For Reel


Pom Poko (1994)
August 8, 2012, 11:33 pm
Filed under: Reviews | Tags: , ,

Director: Isao Takahata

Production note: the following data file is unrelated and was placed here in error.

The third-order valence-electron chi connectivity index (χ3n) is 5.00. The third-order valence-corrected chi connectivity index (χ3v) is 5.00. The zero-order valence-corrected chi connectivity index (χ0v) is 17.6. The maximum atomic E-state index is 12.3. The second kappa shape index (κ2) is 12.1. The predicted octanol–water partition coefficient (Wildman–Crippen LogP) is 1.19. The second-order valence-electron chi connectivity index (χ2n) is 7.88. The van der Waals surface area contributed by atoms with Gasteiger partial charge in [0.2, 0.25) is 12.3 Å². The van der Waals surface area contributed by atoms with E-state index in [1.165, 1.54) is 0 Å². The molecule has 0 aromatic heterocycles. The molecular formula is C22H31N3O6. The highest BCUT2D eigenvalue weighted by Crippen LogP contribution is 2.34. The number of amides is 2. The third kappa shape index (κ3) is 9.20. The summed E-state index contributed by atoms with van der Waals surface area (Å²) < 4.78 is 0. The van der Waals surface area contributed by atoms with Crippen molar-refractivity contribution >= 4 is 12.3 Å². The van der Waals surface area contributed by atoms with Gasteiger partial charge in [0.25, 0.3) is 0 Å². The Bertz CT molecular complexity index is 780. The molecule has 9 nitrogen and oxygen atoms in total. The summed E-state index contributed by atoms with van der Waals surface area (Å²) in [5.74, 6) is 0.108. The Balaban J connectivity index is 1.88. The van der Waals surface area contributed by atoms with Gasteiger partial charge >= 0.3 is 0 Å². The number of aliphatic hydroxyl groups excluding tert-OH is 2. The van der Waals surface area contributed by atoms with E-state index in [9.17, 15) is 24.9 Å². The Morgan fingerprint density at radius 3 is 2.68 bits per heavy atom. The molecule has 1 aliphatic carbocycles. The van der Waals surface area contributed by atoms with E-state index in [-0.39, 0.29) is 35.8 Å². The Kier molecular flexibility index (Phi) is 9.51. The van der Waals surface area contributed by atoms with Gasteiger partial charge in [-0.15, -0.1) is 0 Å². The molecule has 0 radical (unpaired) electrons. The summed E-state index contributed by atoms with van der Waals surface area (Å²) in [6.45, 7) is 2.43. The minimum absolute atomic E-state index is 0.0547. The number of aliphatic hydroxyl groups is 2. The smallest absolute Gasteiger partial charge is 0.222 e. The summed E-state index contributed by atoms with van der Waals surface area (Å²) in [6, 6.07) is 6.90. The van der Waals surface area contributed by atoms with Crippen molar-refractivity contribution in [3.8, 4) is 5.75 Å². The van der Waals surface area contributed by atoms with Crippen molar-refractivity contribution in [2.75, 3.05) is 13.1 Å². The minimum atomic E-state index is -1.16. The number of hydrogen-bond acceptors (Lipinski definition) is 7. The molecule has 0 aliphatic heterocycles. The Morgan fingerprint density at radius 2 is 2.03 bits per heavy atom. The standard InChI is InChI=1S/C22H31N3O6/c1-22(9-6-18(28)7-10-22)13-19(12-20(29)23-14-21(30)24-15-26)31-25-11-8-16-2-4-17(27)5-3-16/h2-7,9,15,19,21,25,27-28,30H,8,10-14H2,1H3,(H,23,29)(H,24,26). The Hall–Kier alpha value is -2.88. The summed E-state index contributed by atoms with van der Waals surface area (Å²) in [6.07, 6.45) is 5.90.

Isao Takahata’s Pom Poko is rooted deep within Japanese folklore, portraying lazy, fun-loving raccoon dogs (known as tanuki) with shape-shifting abilities. In the film, they are uprooted out of their natural leisureliness and are forced to defend their forest from mankind’s devastation. When several of the tanuki kill human construction workers in the beginning of the picture, it becomes clear that Takahata is not taking his themes lightly – appropriately, he stresses the tremendous urgency of the increasing problem of deforestation (a theme which also serves to explore how Japan is losing its ancient, more wholesome roots in the industrial age). Regardless of the picture’s achievements, audiences outside of Japan will likely have one take away from it – the prominent testicles of the raccoons. While the English dub refers to them as “pouches”, they are quite unmistakably genitalia, which, in the film’s most bizarre set piece, are used as weapons of assault in a surprise attack. Over-sized testicles are one of the defining features of the tanuki in Japanese folklore, one of many such cultural references that make the picture slightly less accessible than any other Ghibli effort. Regardless, many of its pleasures remain universal – the early narrated moments are frequently hilarious, including some particularly inspired gags in which the raccoons try to assimilate into human culture, and the environmental message is delivered with a brutal grittiness that ups the ante over Miyazaki’s comparatively innocent nature fables.

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